Pregnancy Information Guide
The Things You Should Do
• Get all essential vitamins and minerals every day. Women need a lot more iron when pregnant. And sometimes it's hard to get enough by eating alone. Ask your doctor if you should be taking a daily prenatal vitamin or multivitamin.
• Get 400 micrograms (or 0.4 mg) of folic acid daily. Getting enough folic acid (or folate) reduces the chances of some birth defects. Some women eat lots of certain foods and others take multivitamins to get enough folic acid during pregnancy. Find out how to get you're your daily dose of folic acid.
• Eat a healthy diet. Load up on fruits, vegetables, and whole-grains (such as whole-wheat breads or crackers). Eat plenty of calcium-rich foods (such as non-fat or low-fat yogurt, milk, and broccoli) that your baby needs for strong bones and teeth. If you live in areas where fruits and vegetables aren't in season, frozen vegetables are a good option. Avoid eating a lot of fatty foods (such as butter and fatty meats). Choose leaner foods when you can (such as skim milk, chicken and turkey without the skin, and fish). Get more tips on healthy eating for two.
• Gain a healthy, not excessive amount of weight. Research shows that women who gain more than the recommended amount during pregnancy have an elevated risk of obesity. On average, 25 to 30 pounds is a healthy weight gain over the 40 weeks of pregnancy. Check with your doctor to find out how much weight you should gain during pregnancy.
• Get enough sleep (try to get seven to nine hours every night). Aches, pains, anxiety and bathroom runs keep many pregnant women awake at night. To get some zzzzs, eat any large meals at least three hours before going to bed, get some easy exercise (like walking) and avoid long naps during the day. Sleep on your left side and use pillows between your legs and under your belly to help you get comfortable.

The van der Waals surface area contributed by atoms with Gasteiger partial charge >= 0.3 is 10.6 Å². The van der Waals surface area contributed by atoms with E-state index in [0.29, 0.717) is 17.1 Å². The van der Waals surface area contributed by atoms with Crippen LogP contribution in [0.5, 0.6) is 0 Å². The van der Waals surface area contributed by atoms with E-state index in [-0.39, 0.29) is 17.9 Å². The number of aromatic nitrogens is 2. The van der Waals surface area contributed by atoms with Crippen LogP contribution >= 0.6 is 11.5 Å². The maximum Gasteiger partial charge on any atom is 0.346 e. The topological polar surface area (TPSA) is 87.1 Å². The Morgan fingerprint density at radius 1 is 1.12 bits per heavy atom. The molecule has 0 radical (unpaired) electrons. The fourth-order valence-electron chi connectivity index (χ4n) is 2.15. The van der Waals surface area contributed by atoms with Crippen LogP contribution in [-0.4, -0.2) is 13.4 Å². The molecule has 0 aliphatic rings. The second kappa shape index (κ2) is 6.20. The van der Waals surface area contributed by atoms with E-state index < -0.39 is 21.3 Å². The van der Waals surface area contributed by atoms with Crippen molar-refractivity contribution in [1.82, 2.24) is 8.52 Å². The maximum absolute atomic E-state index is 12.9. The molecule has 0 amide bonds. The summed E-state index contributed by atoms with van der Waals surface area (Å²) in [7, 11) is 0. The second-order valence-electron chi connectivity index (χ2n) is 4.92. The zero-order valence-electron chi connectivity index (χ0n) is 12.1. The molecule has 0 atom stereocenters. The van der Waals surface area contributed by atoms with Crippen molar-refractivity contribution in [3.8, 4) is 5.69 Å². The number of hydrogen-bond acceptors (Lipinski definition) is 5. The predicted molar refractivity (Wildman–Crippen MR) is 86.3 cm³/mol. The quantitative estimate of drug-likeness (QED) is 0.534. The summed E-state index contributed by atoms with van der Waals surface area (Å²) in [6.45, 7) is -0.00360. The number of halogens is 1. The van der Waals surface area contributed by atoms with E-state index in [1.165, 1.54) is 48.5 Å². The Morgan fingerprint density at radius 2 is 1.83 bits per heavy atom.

• De-stress. If you can, control the stress in your life. When it comes to work and family, figure out what you can really do. Set limits with yourself and others. Don't be afraid to say NO to requests for your time and energy.
• Get Moving! Getting regular, low-impact exercise is good for you and your baby. Talk to your doctor about what is safe. Get more guidelines on exercising while pregnant.
• Get a handle on health problems. Talk to your doctor about how your health problems can affect you and your baby. If you have diabetes, control your blood sugar levels. If you have high blood pressure, monitor it closely. If you are overweight, talk to your doctor about whether you should lose weight.
• Ask your doctor before taking any medicines. Prescription, over-the-counter, and herbal medicine all can harm your baby. Find out if should continue taking prescription medicines. Get more facts on taking medicine during pregnancy.
• See your doctor regularly. Prenatal care can help keep you and your baby healthy, spot problems if they occur and prevent difficulties during delivery.
• Consider getting a flu shot. The flu can be dangerous for some moms-to-be. The Centers for Disease Control and Prevention (CDC) suggests vaccinations for all women who are at least 14 weeks pregnant during the flu season. Ask your doctor if you should get a flu shot.
• Wear your seat-belt correctly. Seat belts used correctly protect you and your unborn baby during a crash. The American Academy of Family Physicians recommends that pregnant women use seat belts that have a lap belt and a shoulder strap (3-point restraint). Seat belt straps should never go across your belly. The lap strap should go under the belly, across the hips. The shoulder strap should go off to the side of your belly and between your breasts. If you are not driving, the back seat is the safest place to sit.